The offbeat bride: Fiona, local government support officer (Tribe member)
Her offbeat partner: Sean, social housing options manager
Location & date of wedding: The Riding School, Hatfield House, Hertfordshire, UK — August 1, 2009
What made our wedding offbeat: We arrived at the venue in a 1959 pink Cadillac convertible. A good friend of ours was riding ahead on my Dad’s old Harley, which was our way of representing my Dad who died four years ago. Our friend had put in such a lot of work on the bike to have it ready for the big day. It was nice and LOUD for our arrival at the quaint English stately home venue!
I really like 1950s retro glamour and rock and roll style so that was definitely featured.
My custom-made dress and fascinator (featuring red plastic hearts) were both made by my friend Marta. The three gorgeous bridesmaids were in different-colored polkadot dresses.
My brother walked me down the aisle to Johnny Cash. Friends of ours played traditional Irish music for the champagne reception.
My mum (a headteacher who also sings in a band!), Auntie (aka Decca Records’ sixties pop sensation Truly Smith!) and cousin (a perfomance artist) sang special songs to us after the speeches. The rockabilly band, The Brick Lane Boogie Boys, played for the evening reception.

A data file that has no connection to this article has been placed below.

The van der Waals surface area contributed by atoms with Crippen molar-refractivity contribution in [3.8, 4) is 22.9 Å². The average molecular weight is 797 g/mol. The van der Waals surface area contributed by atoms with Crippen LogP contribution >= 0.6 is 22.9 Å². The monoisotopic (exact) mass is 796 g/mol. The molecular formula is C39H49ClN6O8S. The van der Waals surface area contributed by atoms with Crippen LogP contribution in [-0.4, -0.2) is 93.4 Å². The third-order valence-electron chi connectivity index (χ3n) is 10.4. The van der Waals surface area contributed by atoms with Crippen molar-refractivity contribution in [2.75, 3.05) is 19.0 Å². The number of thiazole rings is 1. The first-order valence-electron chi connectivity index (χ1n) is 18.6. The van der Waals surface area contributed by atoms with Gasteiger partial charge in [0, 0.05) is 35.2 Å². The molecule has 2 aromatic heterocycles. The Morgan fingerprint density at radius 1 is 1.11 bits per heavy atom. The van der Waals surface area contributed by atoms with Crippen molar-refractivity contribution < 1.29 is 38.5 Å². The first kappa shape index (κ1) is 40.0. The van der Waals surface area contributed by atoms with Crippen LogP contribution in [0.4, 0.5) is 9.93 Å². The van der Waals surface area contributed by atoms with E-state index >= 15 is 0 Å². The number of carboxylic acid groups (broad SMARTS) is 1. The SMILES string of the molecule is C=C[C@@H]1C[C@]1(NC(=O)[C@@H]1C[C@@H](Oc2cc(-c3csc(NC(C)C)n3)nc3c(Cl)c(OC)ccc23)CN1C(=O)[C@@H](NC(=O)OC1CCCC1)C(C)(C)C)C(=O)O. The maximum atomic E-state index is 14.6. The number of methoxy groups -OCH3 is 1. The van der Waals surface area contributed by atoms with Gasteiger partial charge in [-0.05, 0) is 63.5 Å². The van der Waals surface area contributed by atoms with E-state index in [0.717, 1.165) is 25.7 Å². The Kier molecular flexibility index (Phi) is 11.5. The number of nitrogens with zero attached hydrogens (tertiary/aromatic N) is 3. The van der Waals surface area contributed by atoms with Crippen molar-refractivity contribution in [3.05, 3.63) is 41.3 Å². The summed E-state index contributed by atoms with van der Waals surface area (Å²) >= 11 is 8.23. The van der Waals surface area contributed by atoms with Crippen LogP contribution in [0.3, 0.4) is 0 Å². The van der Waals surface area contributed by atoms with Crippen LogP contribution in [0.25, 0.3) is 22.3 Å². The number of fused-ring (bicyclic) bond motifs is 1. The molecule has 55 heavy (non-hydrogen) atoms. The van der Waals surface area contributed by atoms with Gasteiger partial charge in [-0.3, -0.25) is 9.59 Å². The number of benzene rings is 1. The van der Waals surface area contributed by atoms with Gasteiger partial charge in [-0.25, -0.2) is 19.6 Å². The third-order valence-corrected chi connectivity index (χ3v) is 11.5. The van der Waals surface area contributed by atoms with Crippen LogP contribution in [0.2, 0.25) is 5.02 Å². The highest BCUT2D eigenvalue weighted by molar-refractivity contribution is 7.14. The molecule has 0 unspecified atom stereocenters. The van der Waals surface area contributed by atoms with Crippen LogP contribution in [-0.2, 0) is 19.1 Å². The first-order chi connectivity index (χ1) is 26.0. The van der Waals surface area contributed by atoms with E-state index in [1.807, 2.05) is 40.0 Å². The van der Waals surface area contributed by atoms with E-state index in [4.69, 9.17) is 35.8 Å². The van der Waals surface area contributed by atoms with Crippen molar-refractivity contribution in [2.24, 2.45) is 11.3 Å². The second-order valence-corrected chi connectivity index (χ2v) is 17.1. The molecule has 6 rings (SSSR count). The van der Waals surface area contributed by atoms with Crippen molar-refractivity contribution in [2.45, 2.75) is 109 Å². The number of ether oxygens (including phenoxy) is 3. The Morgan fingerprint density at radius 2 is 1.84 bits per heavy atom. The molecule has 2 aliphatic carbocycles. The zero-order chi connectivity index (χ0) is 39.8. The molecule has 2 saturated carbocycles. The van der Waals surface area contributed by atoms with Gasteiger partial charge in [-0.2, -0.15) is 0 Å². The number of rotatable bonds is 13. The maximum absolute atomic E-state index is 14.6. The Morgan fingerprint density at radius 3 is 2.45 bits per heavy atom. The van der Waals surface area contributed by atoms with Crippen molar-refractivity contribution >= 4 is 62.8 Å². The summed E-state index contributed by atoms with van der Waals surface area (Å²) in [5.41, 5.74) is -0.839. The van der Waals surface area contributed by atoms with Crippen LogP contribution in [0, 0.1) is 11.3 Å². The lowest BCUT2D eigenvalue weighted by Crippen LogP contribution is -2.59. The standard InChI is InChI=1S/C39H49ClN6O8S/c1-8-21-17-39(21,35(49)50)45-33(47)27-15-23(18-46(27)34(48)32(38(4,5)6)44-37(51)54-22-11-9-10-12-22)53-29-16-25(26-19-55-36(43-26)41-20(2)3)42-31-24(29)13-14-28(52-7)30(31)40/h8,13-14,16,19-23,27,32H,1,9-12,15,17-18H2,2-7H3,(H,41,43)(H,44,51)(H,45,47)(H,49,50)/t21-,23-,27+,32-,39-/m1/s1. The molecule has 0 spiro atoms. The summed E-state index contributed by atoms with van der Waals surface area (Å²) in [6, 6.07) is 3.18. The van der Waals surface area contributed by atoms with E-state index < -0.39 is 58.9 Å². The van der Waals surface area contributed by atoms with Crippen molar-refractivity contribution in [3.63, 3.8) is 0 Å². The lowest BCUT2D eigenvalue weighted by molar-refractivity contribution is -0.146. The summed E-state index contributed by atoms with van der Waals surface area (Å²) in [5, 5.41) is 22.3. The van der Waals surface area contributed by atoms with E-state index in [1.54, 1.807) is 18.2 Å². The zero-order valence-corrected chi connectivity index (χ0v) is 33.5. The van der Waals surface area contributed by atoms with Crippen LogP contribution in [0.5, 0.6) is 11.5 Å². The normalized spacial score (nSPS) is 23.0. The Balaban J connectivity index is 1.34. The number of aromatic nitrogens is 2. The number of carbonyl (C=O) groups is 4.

We had a wild after-party at a hotel, where we took over the piano and partied until they shut the bar at 5am.
Our biggest challenge: My one-woman struggle to organize everything and everyone over the past few months while Sean was working extremely long hours. I dealt with this by nagging Sean a lot, crying on the phone to my mum, escaping for a glass of wine at my bridesmaid’s house, and then getting on with sorting everything out myself!
My favorite moment: Grabbing a glass of pink champagne and whisking my brand new husband off straight after the ceremony for a ride around the grounds of the venue in the pink cadillac for a perfect, private moment together and a chance to take it all in before heading back to the party.
My advice for offbeat brides: When dealing with the venue/caterers/anyone, really question everything you’re not sure about and make your own suggestions that aren’t on the usual list.
Work out what the key things are that are really important to you and make sure they are perfect. For me this was the band for the reception and my dress and shoes. Other things I wasn’t so bothered about, like table centerpieces and menus, I just put together myself at the last minute and they were fine — not amazing, but perfectly fine.
If you know exactly what kind of dress you want and it isn’t a typical style and, especially if you are a woman with plenty of curves like me, then find a good local dressmaker and have it custom made.
Don’t even enter a standard wedding dress shop if you can possibly help it. Be cautious about attending wedding fairs — a balloon sculptor cornered me at one of those fairs and tried to convince me that my wedding would be lacking without his services. But on the other hand I met my dressmaker at one of those fairs too and she was a star.
Do a budget spreadsheet right from the beginning of the planning process, not half way through like me. I saved a lot of money by not having chair covers or canapes and no-one even noticed.
Enough talk — show me the wedding porn!